Schlüsselwörter

Altenpflege Alte Menschen mit Behinderung Gerontologie Sozialversicherung China 

Notes

Compliance with ethical guidelines

Conflict of interest

T. Liu and L. Sun declare no conflict of interest.

The accompanying manuscript does not include studies on humans or animals.

References

  1. 1.
    Barr N (2010) Long-term care: a suitable case for social insurance. Soc Policy Adm 44(4):359–374CrossRefGoogle Scholar
  2. 2.
    Berger PL, Luckmann T (1980) Die gesellschaftliche Konstruktion der Wirklichkeit. Eine Theorie der Wissenssoziologie. Fischer, Frankfurt a. M.Google Scholar
  3. 3.
    Birg H (1996) Die Weltbevölkerung: Dynamik und Gefahren. Beck, MünchenGoogle Scholar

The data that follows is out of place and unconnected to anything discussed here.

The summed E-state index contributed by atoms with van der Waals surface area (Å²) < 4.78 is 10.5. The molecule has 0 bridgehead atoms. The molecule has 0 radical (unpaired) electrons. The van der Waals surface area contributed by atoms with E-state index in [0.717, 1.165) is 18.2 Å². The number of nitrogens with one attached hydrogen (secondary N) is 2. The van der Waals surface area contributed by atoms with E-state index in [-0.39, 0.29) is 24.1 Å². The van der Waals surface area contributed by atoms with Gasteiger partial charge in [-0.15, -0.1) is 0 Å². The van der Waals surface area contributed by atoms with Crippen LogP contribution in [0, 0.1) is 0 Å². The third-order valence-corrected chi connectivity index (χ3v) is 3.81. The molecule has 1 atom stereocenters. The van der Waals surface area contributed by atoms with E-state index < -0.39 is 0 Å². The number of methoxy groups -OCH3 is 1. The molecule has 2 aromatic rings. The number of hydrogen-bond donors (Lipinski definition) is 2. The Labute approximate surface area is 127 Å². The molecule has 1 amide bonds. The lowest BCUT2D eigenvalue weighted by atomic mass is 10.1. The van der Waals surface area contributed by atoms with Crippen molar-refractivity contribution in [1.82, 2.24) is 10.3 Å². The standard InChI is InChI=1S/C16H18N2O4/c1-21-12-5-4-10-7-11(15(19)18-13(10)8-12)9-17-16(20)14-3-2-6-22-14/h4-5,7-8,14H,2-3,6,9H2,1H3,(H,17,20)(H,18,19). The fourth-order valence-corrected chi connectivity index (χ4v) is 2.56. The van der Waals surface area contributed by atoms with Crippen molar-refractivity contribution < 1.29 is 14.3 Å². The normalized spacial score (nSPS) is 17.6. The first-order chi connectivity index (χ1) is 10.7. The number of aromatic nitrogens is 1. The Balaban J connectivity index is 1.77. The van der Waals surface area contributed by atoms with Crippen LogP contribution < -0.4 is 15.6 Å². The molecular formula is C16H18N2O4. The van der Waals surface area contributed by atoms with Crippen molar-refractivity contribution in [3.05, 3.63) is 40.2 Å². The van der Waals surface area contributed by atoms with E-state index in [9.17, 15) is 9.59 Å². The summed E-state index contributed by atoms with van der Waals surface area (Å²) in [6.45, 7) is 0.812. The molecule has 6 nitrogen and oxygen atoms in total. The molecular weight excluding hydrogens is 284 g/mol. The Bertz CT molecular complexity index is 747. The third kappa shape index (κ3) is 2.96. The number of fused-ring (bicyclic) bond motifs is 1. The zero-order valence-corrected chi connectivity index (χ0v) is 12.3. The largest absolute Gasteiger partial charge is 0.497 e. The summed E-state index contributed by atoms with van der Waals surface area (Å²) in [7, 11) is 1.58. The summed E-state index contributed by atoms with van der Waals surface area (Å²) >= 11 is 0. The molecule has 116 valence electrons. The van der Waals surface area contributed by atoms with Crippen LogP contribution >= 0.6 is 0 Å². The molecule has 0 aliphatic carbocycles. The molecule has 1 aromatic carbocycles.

4. 4.
    Bogner A, Torgersen H (2005) Wozu Experten? Ambivalenzen der Beziehung von Wissenschaft und Politik. VS Verlag für Sozialwissenschaften, WiesbadenGoogle Scholar
  5. 5.
    Castles F (1978) The social democratic image of society. Routledge & Kegan Paul, LondonGoogle Scholar
  6. 6.
    Dai WD (2007) Introduction of German long-term care insurance. Chinese J Nurs 42(1):85–86Google Scholar
  7. 7.
    Dai WD (2012) The construction of long-term care insurance system in China. Peopleʼs Publishing House, BeijingGoogle Scholar
  8. 8.
    Deacon B, Hulse M, Stubbs P (1997) Global social policy. International organizations and the future of welfare. Sage, LondonGoogle Scholar
  9. 9.
    Ding C, Qu QC (2008) Entstehungsgründe, Merkmale und Reformkonzept der deutschen Pflegeversicherung. Deutschland-Studien 23(3):42–47Google Scholar
  10. 10.
    Haggard S, Kaufmann RR (2009) Development, democracy, and welfare states: Latin America, East Asia, and Eastern Europe. Princeton University Press, PrincetonGoogle Scholar